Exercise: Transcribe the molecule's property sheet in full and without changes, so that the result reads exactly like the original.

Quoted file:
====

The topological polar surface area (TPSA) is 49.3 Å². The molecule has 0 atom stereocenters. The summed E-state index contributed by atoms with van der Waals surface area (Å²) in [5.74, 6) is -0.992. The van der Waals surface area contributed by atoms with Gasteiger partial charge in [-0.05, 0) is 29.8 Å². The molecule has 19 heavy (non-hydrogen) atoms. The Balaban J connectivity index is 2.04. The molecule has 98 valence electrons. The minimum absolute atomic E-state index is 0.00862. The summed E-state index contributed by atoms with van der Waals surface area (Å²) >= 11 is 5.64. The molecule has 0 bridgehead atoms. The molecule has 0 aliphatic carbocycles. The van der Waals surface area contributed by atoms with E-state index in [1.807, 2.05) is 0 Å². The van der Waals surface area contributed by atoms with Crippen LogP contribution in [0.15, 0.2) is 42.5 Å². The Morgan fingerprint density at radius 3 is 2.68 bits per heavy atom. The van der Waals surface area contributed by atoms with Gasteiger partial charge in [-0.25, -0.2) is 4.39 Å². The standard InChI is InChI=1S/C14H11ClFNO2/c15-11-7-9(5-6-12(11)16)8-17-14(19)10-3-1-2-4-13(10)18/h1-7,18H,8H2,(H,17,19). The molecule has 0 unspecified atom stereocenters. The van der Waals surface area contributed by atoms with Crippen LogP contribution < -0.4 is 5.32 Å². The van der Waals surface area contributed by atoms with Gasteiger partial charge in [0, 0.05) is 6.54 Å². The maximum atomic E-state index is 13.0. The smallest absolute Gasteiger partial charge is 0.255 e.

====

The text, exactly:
The topological polar surface area (TPSA) is 49.3 Å². The molecule has 0 atom stereocenters. The summed E-state index contributed by atoms with van der Waals surface area (Å²) in [5.74, 6) is -0.992. The van der Waals surface area contributed by atoms with Gasteiger partial charge in [-0.05, 0) is 29.8 Å². The molecule has 19 heavy (non-hydrogen) atoms. The Balaban J connectivity index is 2.04. The molecule has 98 valence electrons. The minimum absolute atomic E-state index is 0.00862. The summed E-state index contributed by atoms with van der Waals surface area (Å²) >= 11 is 5.64. The molecule has 0 bridgehead atoms. The molecule has 0 aliphatic carbocycles. The van der Waals surface area contributed by atoms with E-state index in [1.807, 2.05) is 0 Å². The van der Waals surface area contributed by atoms with Crippen LogP contribution in [0.15, 0.2) is 42.5 Å². The Morgan fingerprint density at radius 3 is 2.68 bits per heavy atom. The van der Waals surface area contributed by atoms with Gasteiger partial charge in [-0.25, -0.2) is 4.39 Å². The standard InChI is InChI=1S/C14H11ClFNO2/c15-11-7-9(5-6-12(11)16)8-17-14(19)10-3-1-2-4-13(10)18/h1-7,18H,8H2,(H,17,19). The molecule has 0 unspecified atom stereocenters. The van der Waals surface area contributed by atoms with Crippen LogP contribution < -0.4 is 5.32 Å². The van der Waals surface area contributed by atoms with Gasteiger partial charge in [0, 0.05) is 6.54 Å². The maximum atomic E-state index is 13.0. The smallest absolute Gasteiger partial charge is 0.255 e.